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[gNewSense-users] Re: Freedom and webapps


From: Yavor Doganov
Subject: [gNewSense-users] Re: Freedom and webapps
Date: Fri, 02 Feb 2007 21:56:51 +0200
User-agent: Wanderlust/2.15.5 (Almost Unreal) SEMI/1.14.6 (Maruoka) FLIM/1.14.8 (Shij┼Ź) APEL/10.6 Emacs/22.0.93 (i486-pc-linux-gnu) MULE/5.0 (SAKAKI)

I suggest to continue this discussion off-list in order not to annoy
the rest of the subscribers (this proposal is to everybody
interested, not solely to Peter).

At Wed, 31 Jan 2007 18:56:15 +0100,
Peter Rock wrote:
> 
> > Consider the world in 10 years: we all use free operating systems
> > [...]
>
> I don't need to wait 10 years. This is the case for me now.

Likewise, but remember: The goal of the Free Software movement is to
liberate everyone.

> > However, the companies that used to develop non-free (web)apps in
> > the past days have become mega-corporations.
> 
> I don't think it is relevant what the status of the copyright/patent
> holder is in this case.

In some sense it is, because mega-corporations control our lives --
they control governments and municipalities in most of the countries.
Their greediness is the major factor that rules our society and that's
been the case for centuries; this tendency is accelerated in the past
few decades.

> > A computer without Internet connection is literally useless.
> 
> A computer without a net connection will always be very useful.

That was a hyperbole to illustrate better this dystopian story
(apparently this attempt was a failure).

> > Any possible job involves access to some remotely hosted
> > "service", you can't even visit a hospital without logging in
> > their web-portal.
> 
> You can't visit a hospital without actually physically going to the
> hospital.

Ditto as above.  In my country, without the necessary paperwork you
would be denied access to the hospital when you go there (and this is
becoming to be computerized).  If you visit your GP, he spends 20
minutes on the computer, 5 minutes with the papers and 2 minutes for
the actual examination. 

> > The information is the most valuable commodity [...] the
> > mechanism/implementation used is a secret [...]
> 
> So?

I think that if I vote for something through a webapp, or if I place a
bet for horse races, or if I order a remittance to my bank, or if I
buy a mips machine from the US through eBay, or merely any operation I
can think of, I have the moral right to know how that system works.

> > The mega-coprorations exchange users' profiles just as they
> > exhanged patent grants in the past.
> 
> You've lost me here.

Sorry about that, my example was not correct.  I was trying to say
that this kind of information will be "traded", "exchanged" in the
most possible dirty manners, mainly between the big fish.

> > A user profile is far more verbose than [...]
> 
> If your point is, "personal information is important", then don't give
> anyone personal information you feel uncomfortable giving. If some
> organization or government forces you to, then that is a different
> issue.

I have lumped together the two issues, which lead to your confusion.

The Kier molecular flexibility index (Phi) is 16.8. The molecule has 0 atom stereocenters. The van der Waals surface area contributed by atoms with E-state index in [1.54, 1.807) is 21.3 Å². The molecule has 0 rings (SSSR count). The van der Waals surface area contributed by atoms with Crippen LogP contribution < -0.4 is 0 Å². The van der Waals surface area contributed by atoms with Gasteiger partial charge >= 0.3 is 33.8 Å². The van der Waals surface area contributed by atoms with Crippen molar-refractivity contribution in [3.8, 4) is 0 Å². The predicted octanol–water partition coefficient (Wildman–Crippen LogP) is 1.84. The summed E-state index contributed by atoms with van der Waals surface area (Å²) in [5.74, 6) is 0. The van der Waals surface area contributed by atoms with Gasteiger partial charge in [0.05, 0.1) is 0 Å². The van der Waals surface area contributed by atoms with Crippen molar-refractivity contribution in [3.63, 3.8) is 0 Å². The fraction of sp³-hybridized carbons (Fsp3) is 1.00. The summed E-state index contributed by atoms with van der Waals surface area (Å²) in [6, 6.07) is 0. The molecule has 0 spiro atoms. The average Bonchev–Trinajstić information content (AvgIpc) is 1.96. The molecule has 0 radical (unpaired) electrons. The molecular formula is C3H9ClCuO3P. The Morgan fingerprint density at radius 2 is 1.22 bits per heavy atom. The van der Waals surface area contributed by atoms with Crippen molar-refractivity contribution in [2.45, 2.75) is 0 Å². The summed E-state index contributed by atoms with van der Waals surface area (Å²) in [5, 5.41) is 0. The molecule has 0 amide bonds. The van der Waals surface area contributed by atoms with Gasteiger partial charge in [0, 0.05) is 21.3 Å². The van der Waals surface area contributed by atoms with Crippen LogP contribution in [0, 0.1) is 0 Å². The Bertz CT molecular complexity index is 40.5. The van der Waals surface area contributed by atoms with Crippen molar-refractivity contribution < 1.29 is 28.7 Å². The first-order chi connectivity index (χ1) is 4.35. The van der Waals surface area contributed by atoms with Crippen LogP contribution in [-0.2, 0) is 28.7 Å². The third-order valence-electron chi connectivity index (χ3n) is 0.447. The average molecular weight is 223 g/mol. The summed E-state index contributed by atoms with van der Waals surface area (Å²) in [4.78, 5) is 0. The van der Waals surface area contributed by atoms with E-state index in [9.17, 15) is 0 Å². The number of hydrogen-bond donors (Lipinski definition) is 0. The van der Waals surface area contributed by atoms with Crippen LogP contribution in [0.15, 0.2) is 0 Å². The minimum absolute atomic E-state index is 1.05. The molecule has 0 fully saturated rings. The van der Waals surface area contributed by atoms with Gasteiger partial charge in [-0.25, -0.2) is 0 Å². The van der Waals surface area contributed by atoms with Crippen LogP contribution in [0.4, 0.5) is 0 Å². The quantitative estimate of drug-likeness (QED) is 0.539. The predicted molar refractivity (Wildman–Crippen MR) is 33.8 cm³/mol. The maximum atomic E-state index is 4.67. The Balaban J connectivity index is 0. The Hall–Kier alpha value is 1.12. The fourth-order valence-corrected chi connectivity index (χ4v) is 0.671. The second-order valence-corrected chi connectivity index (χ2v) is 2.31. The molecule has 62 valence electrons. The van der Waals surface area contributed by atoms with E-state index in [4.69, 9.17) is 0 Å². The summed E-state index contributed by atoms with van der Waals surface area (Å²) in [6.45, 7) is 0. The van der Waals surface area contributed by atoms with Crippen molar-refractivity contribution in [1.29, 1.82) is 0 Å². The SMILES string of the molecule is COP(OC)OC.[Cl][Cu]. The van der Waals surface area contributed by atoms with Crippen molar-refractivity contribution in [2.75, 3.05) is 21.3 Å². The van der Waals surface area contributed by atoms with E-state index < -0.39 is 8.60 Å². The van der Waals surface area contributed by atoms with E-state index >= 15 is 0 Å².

Completely my fault.  If we fail to recognize that there is a software
freedom issue when using webapps, it will inevitably lead to the
establishment of a harsh "Big Brother"-style framework, which in fact
is already in place (just people see it as a "gift", as innocent
frisbee).

> > People are happy that they have software freedom, but... some of them
> > feel that they don't actually control part of their lives.
> 
> I don't see the connection.

There is not even one reason for anybody to hide the source code of
any software, nor to deny you the freedoms that we enjoy for the
software we have currently installed on our machines.  The only reason
I can think of is domination, control and enslavement.  Doesn't this
bother you?

> > Would that scenario be a success or a failure of the Free software
> > movement and the ideals we're fighting for?
> 
> I'm fighting to have the machine that I own not have a single piece of
> proprietary code on it. I now have that, but I do not have all the
> options a proprietary-laden machine has. So, I continue to fight. 

Well, if you see Google as the only "user" of their software, e.g. if
you don't consider yourself as a "user", then I guess there is no
moral dillema for you.

> I am not fighting for anything else in this context.

This explains a lot.  My understanding of freedom goes far beyond the
software freedom (it is only one aspect).

> > Now you may think whether your choice is poor, innocent or whatever.
> 
> I don't think anything at this juncture as using Google's services
> doesn't force me to install proprietary software. Of course, if I woke
> up tomorrow morning and found that I HAD to install proprietary code
> to do a task I wanted to do, then I wouldn't even think of continuing
> to use these services.

The day when this happens, you (well, perhaps not you, but many
others) will be so addicted and so dependent on these services, your
productivity and experience will be so much improved as a consequence
of using them, that you'll ignore the issue.

> > It's a personal question that everyone should ask and answer for
> > him/herself.
> 
> [...] To me, I feel like someone gave me a frisbee to play with and
> it says "Coke" on it. Now, you can tell me all sorts of good reasons
> not to buy/drink coke, but I don't see why I should throw away my
> frisbee. [...]

If you feel like this, there's nothing I can do to persuade you, and I
will stop trying.  ICQ/AIM/MSN, secret protocols, web applications
that are not released as free software -- these are things that I'll
avoid at any cost, as I feel there's no fundamental difference between
them and, say, GNU Emacs.




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